Teenagers have a hard time reading one another's tones of voice

August 28, 2018

Your teenage daughter gets into a shouting match with another kid at school. It turns out that it may have started over something as simple as not understanding one another's tones of voice. Recently published research in the Journal of Nonverbal Behavior shows that the ability to understand what someone is feeling based on their tone of voice can be challenging in mid-adolescence (between 13-15 years of age). While adults are able to accurately read a range of emotions in the voices of teens, and the opposite also holds true, teens are far less able to understand what is going on with their peers, particularly when it comes to tones of voice which express anger, meanness, disgust, or happiness.

"Our results suggest that teenagers have not yet reached maturity in either their ability to identify vocal emotions, or to express them," said Michele Morningstar, the first author on the paper, who conducted the research while completing her Ph.D. in Psychology at McGill University. "This means that teenagers face quite a challenge in their social spheres: they must interpret poorly expressed cues with immature recognition skills. Understanding how we learn emotional communication skills will be important to help teenagers who struggle socially."

Reading inflections to decode a speaker's feelings

The researchers played a total of 140 recordings made by child and adult actors to 50 teens between 13-15 years old and to 86 adults between the ages of 18-30. The recordings were of neutral phrases such as "I can't believe you just did that" which could be expressed with various intonations to convey different feelings. Participants of all ages were asked to select the emotion being conveyed in each recording, choosing from five basic emotions (anger, disgust, fear, happiness, and sadness) and from social expressions of affiliation (friendliness) or hostility (meanness).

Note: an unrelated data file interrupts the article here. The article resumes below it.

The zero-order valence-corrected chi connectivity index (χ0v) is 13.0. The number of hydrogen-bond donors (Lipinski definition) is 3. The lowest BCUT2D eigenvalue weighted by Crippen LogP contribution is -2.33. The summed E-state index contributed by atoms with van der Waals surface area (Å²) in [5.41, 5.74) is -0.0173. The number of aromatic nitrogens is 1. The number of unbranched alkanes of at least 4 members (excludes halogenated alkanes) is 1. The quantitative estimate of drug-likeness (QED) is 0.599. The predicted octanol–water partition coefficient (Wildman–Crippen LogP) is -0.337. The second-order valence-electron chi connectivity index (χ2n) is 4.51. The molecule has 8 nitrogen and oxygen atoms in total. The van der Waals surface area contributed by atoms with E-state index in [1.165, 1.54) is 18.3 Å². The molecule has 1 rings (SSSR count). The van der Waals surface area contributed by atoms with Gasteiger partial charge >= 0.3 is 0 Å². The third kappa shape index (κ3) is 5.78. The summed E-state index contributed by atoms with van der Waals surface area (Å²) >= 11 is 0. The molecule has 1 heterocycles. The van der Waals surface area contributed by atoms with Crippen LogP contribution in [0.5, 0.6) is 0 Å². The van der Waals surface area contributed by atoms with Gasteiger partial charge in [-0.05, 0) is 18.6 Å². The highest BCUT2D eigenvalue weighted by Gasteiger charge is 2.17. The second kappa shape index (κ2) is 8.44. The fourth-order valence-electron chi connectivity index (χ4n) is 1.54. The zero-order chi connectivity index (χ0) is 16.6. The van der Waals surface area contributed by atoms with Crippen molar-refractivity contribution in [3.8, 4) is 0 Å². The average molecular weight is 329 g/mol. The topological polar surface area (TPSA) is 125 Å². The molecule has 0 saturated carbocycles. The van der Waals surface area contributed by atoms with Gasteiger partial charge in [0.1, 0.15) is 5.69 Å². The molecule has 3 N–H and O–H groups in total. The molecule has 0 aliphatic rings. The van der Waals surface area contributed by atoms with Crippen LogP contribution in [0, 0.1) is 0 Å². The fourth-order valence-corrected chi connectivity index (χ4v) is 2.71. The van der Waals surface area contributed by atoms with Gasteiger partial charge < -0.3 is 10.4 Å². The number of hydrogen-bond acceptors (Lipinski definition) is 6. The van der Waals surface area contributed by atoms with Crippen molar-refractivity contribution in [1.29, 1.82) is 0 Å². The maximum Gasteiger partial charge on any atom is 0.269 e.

The results showed a clear divide at a couple of different levels. The adults had no trouble, generally, reading the emotions of their peers, and had relatively few problems discerning the emotions of the teens. Teens, on the other hand, could read the emotions of the adults without difficulty, but struggled to understand the expressions of their peers. Morningstar's earlier research suggests that one reason for that may be that teens' are less able than adults to produce recognizable emotions with their voices. Adults' greater skill at recognizing emotion may become more apparent when trying to decode these more challenging signals.

"Parents shouldn't get too discouraged by these findings," adds Melanie Dirks, the senior author on the paper. "Although what we showed is that it takes longer for teens to recognize and identify the feelings of others than had previously been thought to be the case, our research suggests that it may just be a matter of brain development- that things will come with time."

This study was made available online in January 2018 behind a paywall ahead of final publication in print in June 2018.
The research was funded by the Social Sciences and Humanities Research Council of Canada.

To read: "Mid-Adolescents' and Adults' Recognition of Vocal Cues of Emotion and Social Intent: Differences by Expression and Speaker Age" by Michele Morningstar et al in Journal of Nonverbal Behavior https://link.springer.com/article/10.1007/s10919-018-0274-7


Michele Morningstar, michele.morningstar@mail.mcgill.ca (English & French interviews)

Melanie Dirks, Psychology Department, McGill University
Melanie.dirks@mcgill.ca (English interviews)

Katherine Gombay, Media and Public Relations, McGill University
katherine.gomba@mcgill.ca, 514-398-2189



McGill University

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